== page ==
Small Admissions [Book Review & Giveaway]
deliciously funny debut novel about Kate, a young woman unexpectedly thrust
into the cutthroat world of New York City private school admissions as she
attempts to understand city life, human nature, and falling in love.
Despite her innate ambition and Summa Cum Laude
smarts, Kate Pearson has turned into a major slacker. After being
unceremoniously dumped by her handsome, French “almost fiancé,” she abandons
her grad school plans and instead spends her days lolling on the couch,
watching reruns of Sex and the City, and
leaving her apartment only when a dog-walking gig demands it. Her friends don’t
know what to do other than pass tissues and hope for a comeback, while her
practical sister, Angela, pushes every remedy she can think of, from trapeze
class to therapy to job interviews.
Miraculously, and for reasons no one (least of all
Kate) understands, she manages to land a job in the admissions department at
the prestigious Hudson Day School. In her new position, Kate learns there’s no
time for self-pity or nonsense during the height of the admissions season, or
what her colleagues refer to as “the dark time.” As the process revs up, Kate
meets smart kids who are unlikable, likeable kids who aren’t very smart, and
Park Avenue parents who refuse to take no for an answer.
Meanwhile, Kate’s sister and her closest friends
find themselves keeping secrets, hiding boyfriends, dropping bombshells, and
fighting each other on how to keep Kate on her feet. On top of it all, her
cranky, oddly charming, and irritatingly handsome downstairs neighbor is more
than he seems. Through every dishy, page-turning twist, it seems that one
person’s happiness leads to another’s misfortune, and suddenly everyone,
including Kate, is looking for a way to turn rejection on its head, using any
means necessary—including the truly unexpected.
entirely sure what I was going in for when I decided to read and review Small Admissions. But I was pretty
pleased and satisfied by the time I finished reading this book. Although it is
centered around a school and the admissions process, it really is about family.
Friendships, love, break ups, recovering from a funk… this book really covers
brilliant character development we get to see from Kate. At the beginning, we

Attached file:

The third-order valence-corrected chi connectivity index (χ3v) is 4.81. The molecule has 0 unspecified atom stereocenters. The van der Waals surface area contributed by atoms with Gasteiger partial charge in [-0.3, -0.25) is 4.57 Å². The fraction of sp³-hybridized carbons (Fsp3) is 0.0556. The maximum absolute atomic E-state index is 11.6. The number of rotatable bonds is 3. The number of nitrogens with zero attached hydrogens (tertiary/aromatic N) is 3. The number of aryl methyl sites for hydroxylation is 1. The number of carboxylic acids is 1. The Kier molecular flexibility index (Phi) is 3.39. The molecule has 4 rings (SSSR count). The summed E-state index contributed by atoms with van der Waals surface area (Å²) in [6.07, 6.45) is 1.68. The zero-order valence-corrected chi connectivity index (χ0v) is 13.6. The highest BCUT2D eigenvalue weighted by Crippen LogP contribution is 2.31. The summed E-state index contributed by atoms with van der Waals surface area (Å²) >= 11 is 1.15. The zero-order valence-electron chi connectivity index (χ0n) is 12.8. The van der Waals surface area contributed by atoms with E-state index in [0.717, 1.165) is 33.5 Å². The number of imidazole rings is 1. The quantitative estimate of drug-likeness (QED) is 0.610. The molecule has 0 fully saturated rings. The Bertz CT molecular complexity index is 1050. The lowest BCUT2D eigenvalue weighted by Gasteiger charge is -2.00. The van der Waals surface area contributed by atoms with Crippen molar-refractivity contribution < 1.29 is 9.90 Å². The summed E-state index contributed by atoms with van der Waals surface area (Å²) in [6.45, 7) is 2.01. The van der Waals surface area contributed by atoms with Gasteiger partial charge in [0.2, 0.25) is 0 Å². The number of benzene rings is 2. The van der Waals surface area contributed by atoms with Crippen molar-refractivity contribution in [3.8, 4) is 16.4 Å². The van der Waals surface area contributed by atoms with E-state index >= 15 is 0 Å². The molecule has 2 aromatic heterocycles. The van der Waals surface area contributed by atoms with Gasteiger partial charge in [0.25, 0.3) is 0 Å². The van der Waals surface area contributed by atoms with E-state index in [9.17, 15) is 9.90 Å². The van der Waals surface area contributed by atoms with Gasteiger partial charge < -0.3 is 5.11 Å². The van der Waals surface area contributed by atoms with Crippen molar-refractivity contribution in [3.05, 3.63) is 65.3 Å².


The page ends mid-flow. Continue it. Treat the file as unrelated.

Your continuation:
really see her as someone who is hopeless and helpless. I have to admit – I criticized
her a bit for wallowing so much when it came to a break up. A whole year is a
really long time! But we steadily get to see a bit more of the bigger picture
and what truly went on as we get further into the story. I started to blame
Kate less and less. It helped that we were getting to see her beautiful
transformation as well.
were in this novel. We see things from all of their perspectives, and really
get to see their story going in tandems with Kate, even though it might not
really have to do with her story directly. I’m someone who really thinks minor
characters all play their own role, and we really get to see this in the book.
Because indirectly, things that the minor characters do, eventually end up
effecting Kate’s journey and life in certain ways. So it was pretty nice to see
that reflected in the story.
times some of the story is told through letters, emails and correspondence
which was a nice change. I didn’t feel anything particular for that in either
way. There was also quite a lot of point of view switching, which worked at
times and didn’t work at others for me. I really liked to see all the different
perspectives, but it was also a bit of brainwork trying to figure out whose
perspective we were seeing things from after a chapter break.
I was expecting to not be able to appreciate any of the
parts which had to do with the school. I know a bit about running a school
because my mum is a head mistress, so I was prepared. But the author actually
managed to make it interesting, and I found myself strangely invested in what
was happening there. Yeah, it surprised me.
bit. Not because it was boring, necessarily, but because I think Kate reached a
plateau moment in her life and that slowed down the story. It’s the reason I
couldn’t give the book five stars.
Most of all, this book make me think about what it means
to leave things in life behind. Let go, move on. It made me think about
rejection – in the sense of school admissions and from other people. And it
also made me really think about whether there are really bad people in the
world, or just bad mistakes or bad situations that some people can’t handle…
to discuss in books?